A Problem of Allocation
Solving the problem of allocation is the mission of many institutions and key to a nation's success.
It's Allocation All the Way Down
Most functional institutions exist to solve the problem of allocation. Resources are always finite and often scarce, and so the most basic question society has to figure out is: who gets what, and how much of it are they entitled to? At scale, this becomes an incredibly complex task that no individual or group can achieve by itself, so we engage in a division of labour to gather more information, employ greater effort, and share the burden of allocation.
Class systems and race hierarchies across history are examples of divisions of labour that attempt to solve their respective problems of allocation, and are a product of the harsh considerations that are made for who and what is deemed worthy of scarce resources like food, shelter, and wealth in general. Human beings are engaged in constant competition over resources, and it’s usually a winner-takes-all game.
Unfortunately, this means that instead of fairer distribution of resources, the elites of a society more often build extractionary regimes that create deep material divides and impoverish a people. So, simply engaging in allocation isn’t good enough. To solve the problem of allocation is also a qualitative measure of what constitutes ‘fair allocation’: how much buy-in does a regime get from the people by distributing resources? What are the levels of inequality in that society? To what degree can someone in the bottom rungs of a society become part of its elite?
Elites that take this seriously and build systems of allocation that focus on maximising the potential of their people - be that their talents, wealth creation, and so on - are considered to be successful allocators. One of the reasons for the rise of Rome was its ability to allocate resources through competent institutions of state, not just to achieve military logistical efficiency or to feed the burgeoning population of Rome, but to achieve buy-in from its soldiers and citizens through land distribution and citizenship (a recurring theme in Why Nations Fail). If you have a stake in a system, you’re far more willing to fight for it. Likewise, societies considered successful today (Germany, Singapore, and America - though as of late, less so) spend large sums of money in building (relatively) mechanisms (usually educational institutions) for cultivating individuals from all walks of life to achieve high levels of education, enter prestigious professional fields, and either become wealthy private individuals or serve in public office. The aspiration of most modern societies is rarely a truly egalitarian society, but an equitable one in which opportunity is spread out as far as possible.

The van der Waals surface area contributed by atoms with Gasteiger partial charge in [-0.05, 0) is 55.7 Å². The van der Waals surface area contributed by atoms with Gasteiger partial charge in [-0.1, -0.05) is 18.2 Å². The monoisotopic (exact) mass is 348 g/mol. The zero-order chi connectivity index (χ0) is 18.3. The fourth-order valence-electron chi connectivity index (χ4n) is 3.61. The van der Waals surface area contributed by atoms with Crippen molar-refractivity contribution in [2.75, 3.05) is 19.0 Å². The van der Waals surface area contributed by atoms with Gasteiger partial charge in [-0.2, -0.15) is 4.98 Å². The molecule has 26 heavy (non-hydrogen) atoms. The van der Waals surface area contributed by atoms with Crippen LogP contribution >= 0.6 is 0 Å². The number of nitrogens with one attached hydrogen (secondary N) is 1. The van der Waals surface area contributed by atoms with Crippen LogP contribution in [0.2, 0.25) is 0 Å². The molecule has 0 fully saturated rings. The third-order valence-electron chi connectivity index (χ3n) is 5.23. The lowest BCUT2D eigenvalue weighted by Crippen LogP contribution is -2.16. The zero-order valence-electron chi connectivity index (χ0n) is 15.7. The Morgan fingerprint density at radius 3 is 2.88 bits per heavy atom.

The global economic system we live in is really a set of American(-inspired) institutions to solve the problem of allocation through (relatively) open trade and capitalism. This is often just called the global system, capitalism, or something more concrete: American Empire. The empire is an ecosystem of interdependent social, economic, and political institutions and networks, be it the Ivy League networks that monopolise elite positions, the American government and military, the IMF and World Bank, and so on. They come together to form a particular system of allocation operating on a global scale. The narrative is that the open market is responsible for achieving significant improvements in the standards of human existence (e.g. lifting billions out of poverty, and creating electricity, cars, and air travel) and so is the optimal system of allocation available to humanity.